Before they set foot in a design lab, master’s students in the Medical Device Design program at Duke University are already hard at work. Before the fall semester, students are immersed in the clinical environment––observing surgeries in the operating room, monitoring the daily activities in an ICU, and watching the every day activity of the Duke University health system.
During this time the students will take extensive notes, detailing things like how many tools are used for different procedures, sketching their surroundings and writing minute-by-minute accounts of what they see to identify potential unmet, underserved and unarticulated needs.
Is a surgeon having a difficult time handling a large tool? Are certain devices always in the way? Does a procedure always take a longer time than expected?
“By embedding ourselves in the clinical environment, we can begin to see real behavior rather than a set piece or training behavior, and you begin to see that what you expect and what actually happens are not always aligned, which is what we call discontinuities,” says Paul Fearis, a senior lecturing fellow in Duke Biomedical Engineering and one of the program’s leaders. “Those discontinuities may be opportunities, and as engineers, innovators and business people, we look at those opportunities and think how we can create solutions that will help.”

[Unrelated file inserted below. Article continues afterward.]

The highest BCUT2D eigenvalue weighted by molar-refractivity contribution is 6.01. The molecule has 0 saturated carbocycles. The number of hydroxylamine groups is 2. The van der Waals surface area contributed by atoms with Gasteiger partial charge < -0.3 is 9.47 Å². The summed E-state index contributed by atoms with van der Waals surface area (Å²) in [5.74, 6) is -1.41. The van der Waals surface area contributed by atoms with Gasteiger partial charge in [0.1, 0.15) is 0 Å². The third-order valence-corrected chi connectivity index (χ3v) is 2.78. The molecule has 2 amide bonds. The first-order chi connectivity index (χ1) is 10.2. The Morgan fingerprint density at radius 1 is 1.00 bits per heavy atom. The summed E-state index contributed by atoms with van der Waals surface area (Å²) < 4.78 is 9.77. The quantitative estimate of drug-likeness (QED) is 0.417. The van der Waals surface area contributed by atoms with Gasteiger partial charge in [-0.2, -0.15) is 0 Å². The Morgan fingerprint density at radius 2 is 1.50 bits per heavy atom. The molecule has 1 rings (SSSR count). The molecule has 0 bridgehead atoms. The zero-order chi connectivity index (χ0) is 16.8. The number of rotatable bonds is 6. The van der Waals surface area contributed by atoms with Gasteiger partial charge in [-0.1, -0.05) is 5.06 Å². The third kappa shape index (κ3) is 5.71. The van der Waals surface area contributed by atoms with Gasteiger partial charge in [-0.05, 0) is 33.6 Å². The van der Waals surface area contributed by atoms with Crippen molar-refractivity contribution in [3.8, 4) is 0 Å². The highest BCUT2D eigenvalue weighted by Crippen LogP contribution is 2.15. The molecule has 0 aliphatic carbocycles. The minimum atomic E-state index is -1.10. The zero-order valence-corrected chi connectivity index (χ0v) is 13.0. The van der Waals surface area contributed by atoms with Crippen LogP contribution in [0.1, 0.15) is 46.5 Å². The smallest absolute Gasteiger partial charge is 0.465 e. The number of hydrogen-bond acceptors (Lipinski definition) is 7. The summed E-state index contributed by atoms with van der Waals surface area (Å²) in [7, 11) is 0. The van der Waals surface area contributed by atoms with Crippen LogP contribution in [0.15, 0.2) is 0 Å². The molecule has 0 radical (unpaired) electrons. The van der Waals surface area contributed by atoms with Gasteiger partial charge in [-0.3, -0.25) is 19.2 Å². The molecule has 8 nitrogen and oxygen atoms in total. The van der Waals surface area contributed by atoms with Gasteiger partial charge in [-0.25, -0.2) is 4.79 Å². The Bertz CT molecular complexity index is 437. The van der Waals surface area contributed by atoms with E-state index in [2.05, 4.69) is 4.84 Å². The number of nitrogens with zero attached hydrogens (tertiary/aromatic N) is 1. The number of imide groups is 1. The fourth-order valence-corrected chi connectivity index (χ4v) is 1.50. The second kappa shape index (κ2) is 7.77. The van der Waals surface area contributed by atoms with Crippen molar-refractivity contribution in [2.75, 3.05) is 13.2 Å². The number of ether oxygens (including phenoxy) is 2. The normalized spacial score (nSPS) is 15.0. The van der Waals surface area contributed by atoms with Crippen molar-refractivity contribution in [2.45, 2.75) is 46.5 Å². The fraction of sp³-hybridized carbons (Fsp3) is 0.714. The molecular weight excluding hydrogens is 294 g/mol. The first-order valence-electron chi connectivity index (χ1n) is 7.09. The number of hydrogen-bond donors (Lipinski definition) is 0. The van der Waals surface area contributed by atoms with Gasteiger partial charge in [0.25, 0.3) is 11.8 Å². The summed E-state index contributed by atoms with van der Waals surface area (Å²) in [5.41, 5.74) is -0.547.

Led by Fearis, Eric Richardson, an associate professor of the practice in Duke BME, Joseph A. Knight, an adjunct professor in the Pratt School of Engineering and a faculty member in Duke’s Innovation & Entrepreneurship Initiative, and Kristy Fearis, an instructor in Duke BME, the master’s certificate in medical device design was created to prepare students for careers in the ever-growing medical device industry. The course sequence does this by closely following industry practices and taking students through the entire development process from upstream marketing, through design and prototyping to commercial, regulatory, quality management and manufacturing aspects.